If there's a God, he seems to sport a certain sense of humour...

    HT: Bob Prokop

    Lynne Baker's self-refutation argument against eliminative materialism

    Here. Materialist philosophers are loth to accept this kind of argument against eliminativism, in my view, because if it proves to be correct, then if it turns out that reconciliations between our mental life and materialism fail, there is no fall-back position, and "retentive" materialists would actually reject materialism in order to believe in science.

    Sunday, May 05, 2013

    Does Kierkegaard's "leap of faith" support the atheist idea that faith is belief without evidence?

    One would have thought that the atheists at least have Kierkegaard on their side on this issue. But maybe not. 

    The article winds up with a discussion of Kierkegaard's notion of the leap of faith. This mind tend to make one think that faith means the irrational acceptance of of a proposition with no evidence.SK says faith is irrational and that it's achieved by an irrational leap. Yet one must note that the leap itself is an epistemological ploy, it's an attempt to get over the final chasm which can't be bridged by evidence or logic. The road up to the final gap can be paved with argument and reason. One can make a find philosophical diving board to prepare for the leap. The point at which one makes the leap can be narrowed. The leap is always there. Even in the world view there are epistemic blind alleys from which there are no returns. So in the final analysis there is no basis to the atheist straw man definition of faith as "believing things without evidence."

    Thursday, May 02, 2013

    There. Somebody said it!

    Exactly what people swear up and down that Dawkins never said. 

    Somehow—and this will never happen, of course—it should be illegal to indoctrinate children with religious belief.- Jerry Coyne

    The argument from divine hiddenness: A noseeum argument at best?

    1. Suppose that God exists—that is, suppose that
    there is a perfectly powerful, perfectly wise
    being who loves us like a perfect parent.
    2. God is mostly hidden from people: Our evidence is inconclusive; religious experience of the interesting and unambiguous sort is rare.
    3. There is no good reason for God to remain hidden.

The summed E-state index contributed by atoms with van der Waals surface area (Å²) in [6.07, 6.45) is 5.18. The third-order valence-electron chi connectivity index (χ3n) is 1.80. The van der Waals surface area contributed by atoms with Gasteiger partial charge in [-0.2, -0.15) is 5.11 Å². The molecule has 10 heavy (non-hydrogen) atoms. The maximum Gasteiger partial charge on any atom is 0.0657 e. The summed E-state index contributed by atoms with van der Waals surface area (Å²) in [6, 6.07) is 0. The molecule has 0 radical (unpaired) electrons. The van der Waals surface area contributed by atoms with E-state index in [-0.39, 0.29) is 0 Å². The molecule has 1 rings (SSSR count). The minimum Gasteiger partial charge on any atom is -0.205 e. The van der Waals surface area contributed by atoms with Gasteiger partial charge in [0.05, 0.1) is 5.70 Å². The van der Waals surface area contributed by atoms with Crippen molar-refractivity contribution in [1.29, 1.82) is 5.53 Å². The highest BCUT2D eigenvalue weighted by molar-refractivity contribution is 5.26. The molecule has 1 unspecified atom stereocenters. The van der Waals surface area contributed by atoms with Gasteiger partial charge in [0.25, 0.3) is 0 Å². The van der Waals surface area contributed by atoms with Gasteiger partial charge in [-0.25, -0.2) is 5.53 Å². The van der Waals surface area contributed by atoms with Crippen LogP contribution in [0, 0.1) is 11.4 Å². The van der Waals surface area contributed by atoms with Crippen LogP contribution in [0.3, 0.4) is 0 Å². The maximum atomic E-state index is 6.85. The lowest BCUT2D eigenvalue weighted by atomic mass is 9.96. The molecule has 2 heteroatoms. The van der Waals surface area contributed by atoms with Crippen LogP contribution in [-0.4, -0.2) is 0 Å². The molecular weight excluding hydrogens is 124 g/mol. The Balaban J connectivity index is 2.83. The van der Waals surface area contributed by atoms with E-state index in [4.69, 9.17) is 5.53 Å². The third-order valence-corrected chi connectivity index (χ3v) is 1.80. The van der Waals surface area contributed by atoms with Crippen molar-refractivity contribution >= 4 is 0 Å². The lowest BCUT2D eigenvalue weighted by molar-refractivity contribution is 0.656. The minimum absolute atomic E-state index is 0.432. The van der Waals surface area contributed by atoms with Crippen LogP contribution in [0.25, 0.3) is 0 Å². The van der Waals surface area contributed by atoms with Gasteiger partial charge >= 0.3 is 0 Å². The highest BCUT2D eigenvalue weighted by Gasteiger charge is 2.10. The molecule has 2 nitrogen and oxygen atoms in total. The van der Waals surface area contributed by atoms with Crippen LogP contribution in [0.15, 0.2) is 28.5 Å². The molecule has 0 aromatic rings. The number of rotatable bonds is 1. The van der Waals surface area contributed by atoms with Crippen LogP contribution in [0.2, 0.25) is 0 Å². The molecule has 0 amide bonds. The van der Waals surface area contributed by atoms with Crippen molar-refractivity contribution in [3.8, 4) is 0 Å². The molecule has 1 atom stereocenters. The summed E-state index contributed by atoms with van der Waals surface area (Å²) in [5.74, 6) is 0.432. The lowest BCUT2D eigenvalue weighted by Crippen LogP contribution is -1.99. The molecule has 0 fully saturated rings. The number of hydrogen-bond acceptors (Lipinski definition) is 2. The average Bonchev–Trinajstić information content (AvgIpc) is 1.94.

4. If God is mostly hidden and there is no good reason for God to remain hidden, then one of
    the following is true:
    a. God exists but, like a negligent father, does not love us enough to make himself known.
    b. God exists but, like an inept lover, lacks the wisdom to appreciate the importance or proper way of revealing himself to us.
    c. God exists but is too weak to reveal himself in the ways that he should in order to secure his relational goals.
    5. Premises (1)–(4) are inconsistent.
    6. Therefore: God does not exist.

    Can Steven Wykstra's critique of  noseeum arguments, which he develops in response to the problem of evil, be applied here? 

    In the Midwest we have "noseeums" — tiny flies which, while having a painful bite, are so small you "no see 'um." We also have Rowe's inductive argument for atheism. Rowe holds that the theistic God would allow suffering only if doing so serves some outweighing good. But is there some such good for every instance of suffering? Rowe thinks not. There is much suffering, he says, for which we see no such goods; and this, he argues, inductively justifies believing that for some sufferings there are no such goods. Since it gives such bite to what we cannot see, I call this a "noseeum argument" from evil. ("Rowe's Noseeum Arguments from Evil", in The Evidential Argument from Evil, p. 126.)

    In other words, if we can't see why God would not make himself more obvious, is that sufficient grounds for rejecting his existence? Should we expect to know the answer to this, if theism is true?

    Wednesday, May 01, 2013

    Lovejoy on Behaviorism

    This is a 1920s precursor to the argument from reason.

    HT: Steve Hays.

    Motive arguments and Mutual Assured Destruction

    My claim is that everyone's belief choices are partly the result of reflection, and partly the result of motives, of which none of us are fully aware. No one side in the discussion has a monopoly on rational or nonrational motives. So motive arguments are a wash, and if they are introduced in place of actual arguments, the result is mutual assured destruction, since each side can "bomb" the other with an equal measure of motive arguments, and blow up the discussion permanently.